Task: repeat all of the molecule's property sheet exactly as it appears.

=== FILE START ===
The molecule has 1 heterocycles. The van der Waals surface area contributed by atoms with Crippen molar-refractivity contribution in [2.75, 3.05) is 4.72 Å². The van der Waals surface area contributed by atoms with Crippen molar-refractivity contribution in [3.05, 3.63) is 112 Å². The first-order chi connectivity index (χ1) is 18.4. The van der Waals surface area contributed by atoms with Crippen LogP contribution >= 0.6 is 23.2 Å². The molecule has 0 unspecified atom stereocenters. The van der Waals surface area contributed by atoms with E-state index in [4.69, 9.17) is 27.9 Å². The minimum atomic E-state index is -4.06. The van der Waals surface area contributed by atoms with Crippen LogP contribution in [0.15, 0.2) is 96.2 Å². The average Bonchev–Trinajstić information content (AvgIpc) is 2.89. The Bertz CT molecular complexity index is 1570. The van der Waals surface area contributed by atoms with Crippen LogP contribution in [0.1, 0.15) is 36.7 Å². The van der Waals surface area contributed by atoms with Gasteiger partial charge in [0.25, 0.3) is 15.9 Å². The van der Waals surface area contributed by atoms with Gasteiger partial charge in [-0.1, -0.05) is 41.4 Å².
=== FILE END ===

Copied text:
The molecule has 1 heterocycles. The van der Waals surface area contributed by atoms with Crippen molar-refractivity contribution in [2.75, 3.05) is 4.72 Å². The van der Waals surface area contributed by atoms with Crippen molar-refractivity contribution in [3.05, 3.63) is 112 Å². The first-order chi connectivity index (χ1) is 18.4. The van der Waals surface area contributed by atoms with Crippen LogP contribution >= 0.6 is 23.2 Å². The molecule has 0 unspecified atom stereocenters. The van der Waals surface area contributed by atoms with E-state index in [4.69, 9.17) is 27.9 Å². The minimum atomic E-state index is -4.06. The van der Waals surface area contributed by atoms with Crippen LogP contribution in [0.15, 0.2) is 96.2 Å². The average Bonchev–Trinajstić information content (AvgIpc) is 2.89. The Bertz CT molecular complexity index is 1570. The van der Waals surface area contributed by atoms with Crippen LogP contribution in [0.1, 0.15) is 36.7 Å². The van der Waals surface area contributed by atoms with Gasteiger partial charge in [0.25, 0.3) is 15.9 Å². The van der Waals surface area contributed by atoms with Gasteiger partial charge in [-0.1, -0.05) is 41.4 Å².